Funding of the arts and heritage

Written evidence submitted by the Association of Independent Museums (AIM) (arts 114)

AIM (the Association of Independent Museums) is the national UK body connecting, supporting and representing independent museums.

Founded in 1977 in response to the growing number of community-based projects seeking to preserve locally and nationally-important heritage, AIM has grown to become a respected sector group, consulted on national policy and providing a thriving network for members.

Independent museums range from small local organisations, mainly operated by volunteers, to large institutions, many operating as charities, and represent over half the museum provision in the UK.


· As primarily voluntary organisations delivering social benefits within local communities, independent museums are well placed to deliver the aspirations of the ‘Big Society’. Some targeted public investment is needed to unlock and enhance this potential.

· AIM members have a range of different business models and therefore the degree to which they rely on public funds varies greatly. It is clear that some member museums will be adversely impacted upon by cuts in central and local government funding whilst others are much more closely reliant on consumer spending and the health of the tourism economy.

· We have concerns over the current inequity that exists in the use of public funds within museums and in particular the way that Renaissance funds have been limited to a hand-full of museums.

· AIM has many very small museums as members and we are particularly concerned over the threat posed by spending cuts on the structures that are currently in place at a local level to support them in benefiting communities.

· AIM would welcome the opportunity to play a greater role in this support following the abolition of the MLA.

· We welcome recent changes to the distribution of National Lottery whilst expressing a note of caution over the capacity of organisations to deliver large-scale capital projects at a time of pressure on core funds.

· The majority of our membership is made up of very small museums who would not have the capacity or opportunities to develop new partnerships with philanthropists or businesses. We do not really see this as a strong potential source of funding outside of London and the South East of England.

· AIM would welcome the opportunity to expand on any of these points or provide examples of good practice should the committee wish it.

What impact recent, and future, spending cuts from central and local Government will have on the arts and heritage at a national and local level;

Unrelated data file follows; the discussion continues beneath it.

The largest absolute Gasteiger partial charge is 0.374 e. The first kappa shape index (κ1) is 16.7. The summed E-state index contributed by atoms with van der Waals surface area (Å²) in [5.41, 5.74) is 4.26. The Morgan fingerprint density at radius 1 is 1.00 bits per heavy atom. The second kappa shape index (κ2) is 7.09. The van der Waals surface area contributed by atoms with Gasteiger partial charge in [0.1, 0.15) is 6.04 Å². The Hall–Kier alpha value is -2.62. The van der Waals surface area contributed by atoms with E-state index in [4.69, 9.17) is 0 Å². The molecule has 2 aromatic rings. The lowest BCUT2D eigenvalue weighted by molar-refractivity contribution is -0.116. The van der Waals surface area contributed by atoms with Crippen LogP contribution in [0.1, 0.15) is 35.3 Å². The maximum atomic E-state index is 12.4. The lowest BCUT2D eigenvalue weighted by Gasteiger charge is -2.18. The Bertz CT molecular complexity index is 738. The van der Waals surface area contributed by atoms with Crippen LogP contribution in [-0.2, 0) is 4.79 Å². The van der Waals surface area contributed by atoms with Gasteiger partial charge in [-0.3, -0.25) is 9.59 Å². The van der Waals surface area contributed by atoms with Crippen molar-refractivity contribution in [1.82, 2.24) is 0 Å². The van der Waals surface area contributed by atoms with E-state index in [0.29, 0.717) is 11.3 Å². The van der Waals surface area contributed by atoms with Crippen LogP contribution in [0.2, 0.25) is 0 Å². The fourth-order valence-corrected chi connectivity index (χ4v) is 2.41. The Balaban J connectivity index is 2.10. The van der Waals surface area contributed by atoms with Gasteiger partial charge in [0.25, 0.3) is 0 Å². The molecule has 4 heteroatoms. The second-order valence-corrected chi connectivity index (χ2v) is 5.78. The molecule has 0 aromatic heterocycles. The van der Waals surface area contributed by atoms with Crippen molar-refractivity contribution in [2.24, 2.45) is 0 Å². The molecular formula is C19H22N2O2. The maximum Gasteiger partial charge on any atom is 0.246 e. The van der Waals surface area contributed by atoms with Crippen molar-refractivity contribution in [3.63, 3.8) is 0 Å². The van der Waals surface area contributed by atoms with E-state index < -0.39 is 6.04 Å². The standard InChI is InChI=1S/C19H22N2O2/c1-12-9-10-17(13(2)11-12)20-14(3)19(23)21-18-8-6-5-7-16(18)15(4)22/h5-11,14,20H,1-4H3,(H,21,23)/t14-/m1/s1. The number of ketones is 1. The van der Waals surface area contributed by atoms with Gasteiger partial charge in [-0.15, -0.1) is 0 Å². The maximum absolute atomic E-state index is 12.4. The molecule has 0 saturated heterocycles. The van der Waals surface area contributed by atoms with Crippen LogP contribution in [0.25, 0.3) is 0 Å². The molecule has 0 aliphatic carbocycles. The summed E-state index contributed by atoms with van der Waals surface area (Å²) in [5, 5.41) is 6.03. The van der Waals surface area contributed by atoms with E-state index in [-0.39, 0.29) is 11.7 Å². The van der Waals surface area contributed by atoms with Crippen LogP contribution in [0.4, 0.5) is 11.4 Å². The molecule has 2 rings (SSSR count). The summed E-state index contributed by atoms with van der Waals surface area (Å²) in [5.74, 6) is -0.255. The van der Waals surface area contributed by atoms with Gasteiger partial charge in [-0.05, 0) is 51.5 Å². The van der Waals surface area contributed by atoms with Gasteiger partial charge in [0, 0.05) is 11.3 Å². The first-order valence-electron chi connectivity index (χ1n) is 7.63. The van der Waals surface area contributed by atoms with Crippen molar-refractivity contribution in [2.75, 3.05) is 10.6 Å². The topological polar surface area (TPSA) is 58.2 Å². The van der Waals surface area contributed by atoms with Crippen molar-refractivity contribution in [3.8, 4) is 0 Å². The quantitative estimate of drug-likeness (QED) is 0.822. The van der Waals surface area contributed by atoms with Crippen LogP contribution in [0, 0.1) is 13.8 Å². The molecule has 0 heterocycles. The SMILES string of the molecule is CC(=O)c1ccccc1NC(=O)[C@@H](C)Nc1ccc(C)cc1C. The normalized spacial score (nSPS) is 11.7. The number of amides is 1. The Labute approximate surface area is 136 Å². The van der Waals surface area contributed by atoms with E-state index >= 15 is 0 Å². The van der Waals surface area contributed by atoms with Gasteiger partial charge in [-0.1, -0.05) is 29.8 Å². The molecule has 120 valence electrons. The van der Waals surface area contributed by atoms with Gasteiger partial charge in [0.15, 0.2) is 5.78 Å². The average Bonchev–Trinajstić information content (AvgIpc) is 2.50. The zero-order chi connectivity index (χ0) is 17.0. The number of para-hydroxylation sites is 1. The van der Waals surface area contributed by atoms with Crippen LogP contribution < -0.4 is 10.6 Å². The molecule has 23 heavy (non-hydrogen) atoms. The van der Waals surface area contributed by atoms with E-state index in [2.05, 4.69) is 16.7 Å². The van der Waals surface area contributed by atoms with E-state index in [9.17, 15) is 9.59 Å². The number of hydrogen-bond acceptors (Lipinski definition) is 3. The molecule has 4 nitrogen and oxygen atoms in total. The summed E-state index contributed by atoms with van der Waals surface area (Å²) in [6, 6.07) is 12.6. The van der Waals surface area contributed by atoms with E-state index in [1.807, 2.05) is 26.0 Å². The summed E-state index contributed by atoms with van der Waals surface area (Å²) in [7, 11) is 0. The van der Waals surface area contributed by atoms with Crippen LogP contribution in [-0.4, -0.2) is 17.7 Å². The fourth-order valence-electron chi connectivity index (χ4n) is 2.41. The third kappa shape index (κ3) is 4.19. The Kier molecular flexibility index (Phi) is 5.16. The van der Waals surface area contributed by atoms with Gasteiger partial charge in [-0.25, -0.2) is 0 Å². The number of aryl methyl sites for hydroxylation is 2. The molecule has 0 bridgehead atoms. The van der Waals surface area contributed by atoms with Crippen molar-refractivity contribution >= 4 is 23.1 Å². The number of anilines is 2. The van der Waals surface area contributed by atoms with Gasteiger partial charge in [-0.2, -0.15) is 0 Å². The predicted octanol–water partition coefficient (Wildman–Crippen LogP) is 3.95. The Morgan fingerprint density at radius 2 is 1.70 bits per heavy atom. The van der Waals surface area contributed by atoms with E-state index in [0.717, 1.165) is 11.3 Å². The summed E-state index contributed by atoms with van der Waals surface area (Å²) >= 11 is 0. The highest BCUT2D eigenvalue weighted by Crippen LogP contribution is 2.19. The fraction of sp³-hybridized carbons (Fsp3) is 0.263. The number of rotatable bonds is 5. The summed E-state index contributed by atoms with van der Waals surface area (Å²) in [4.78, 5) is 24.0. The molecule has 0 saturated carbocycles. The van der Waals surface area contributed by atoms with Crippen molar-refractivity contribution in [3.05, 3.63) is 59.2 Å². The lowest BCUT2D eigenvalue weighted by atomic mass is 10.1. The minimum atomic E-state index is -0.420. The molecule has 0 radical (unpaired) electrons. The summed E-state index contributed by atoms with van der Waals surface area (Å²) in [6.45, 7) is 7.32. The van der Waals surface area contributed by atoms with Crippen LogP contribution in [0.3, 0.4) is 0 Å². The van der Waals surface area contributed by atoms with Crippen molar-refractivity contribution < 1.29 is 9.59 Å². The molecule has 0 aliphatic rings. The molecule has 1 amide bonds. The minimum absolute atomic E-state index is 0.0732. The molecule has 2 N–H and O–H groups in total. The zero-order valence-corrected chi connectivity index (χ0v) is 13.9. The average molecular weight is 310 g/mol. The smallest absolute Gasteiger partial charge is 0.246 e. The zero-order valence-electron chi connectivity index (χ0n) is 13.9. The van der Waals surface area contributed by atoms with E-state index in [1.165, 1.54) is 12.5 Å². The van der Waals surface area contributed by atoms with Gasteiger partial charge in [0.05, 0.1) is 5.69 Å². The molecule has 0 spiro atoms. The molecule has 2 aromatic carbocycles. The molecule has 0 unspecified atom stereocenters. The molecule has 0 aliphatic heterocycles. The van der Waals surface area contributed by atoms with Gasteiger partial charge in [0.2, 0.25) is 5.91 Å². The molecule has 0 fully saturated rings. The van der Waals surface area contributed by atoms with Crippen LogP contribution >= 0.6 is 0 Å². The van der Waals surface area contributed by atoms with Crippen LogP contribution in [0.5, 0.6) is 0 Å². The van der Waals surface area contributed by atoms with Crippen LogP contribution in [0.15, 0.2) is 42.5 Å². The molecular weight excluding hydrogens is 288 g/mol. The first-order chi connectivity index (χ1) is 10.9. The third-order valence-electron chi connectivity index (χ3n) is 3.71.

AIM members, most of which are charities, have a range of different business models and therefore the degree to which they rely on public funds varies greatly.

Some members operate museums on behalf of, or funded by, local authorities and in many of these cases have seen successive cuts to the funding available over the last few years. Due to the nature of independent museums they do not carry excess overheads or un-necessary costs meaning that sudden reductions in core funds could have a catastrophic effect on some, potentially meaning closure.

Most independent museums make an admission charge to visit in order to cover the costs of operation. For national and most local authority museum this cost has been met by public subsidy putting our members at a major disadvantage in terms of attracting visitors. Reduction in this subsidy meaning that admission charges are once again passed on to visitors at all museums would therefore not seriously disadvantage our members.

Whilst many independent museums are not directly part of Museum Hubs, any reduction in funding to Renaissance would inevitably have an impact on our members. In particular Renaissance funds have been used to support a network of Museum Development Officers which have been invaluable in helping particularly smaller, community-led museums to engage fully with social and professional agendas and maximise their benefit to local people and the tourism economy. AIM has taken a lead in helping this network to operate more coherently across the UK and is keen to work with DCMS and local authorities to ensure that this valuable resource is not lost.

What arts organisations can do to work more closely together in order to reduce duplication of effort and to make economies of scale;

As previously stated, independent museums, coming primarily from the voluntary sector, have always been very conscious of keeping administration costs to a minimum. There are certainly opportunities that exist in joint marketing initiatives between museums and with other cultural organisations, an approach already happening between the Lightbox in Surrey and the Woking Arts Centre.

We are also seeing examples of independent museum trusts taking on management of local authority museums, most recently in Northumberland, with a view to making economies of scale.

What level of public subsidy for the arts and heritage is necessary and sustainable;

Many independent museums generate their own core funding from admission charging but we recognise the need for public funding in a mixed economy of museum provision across the UK.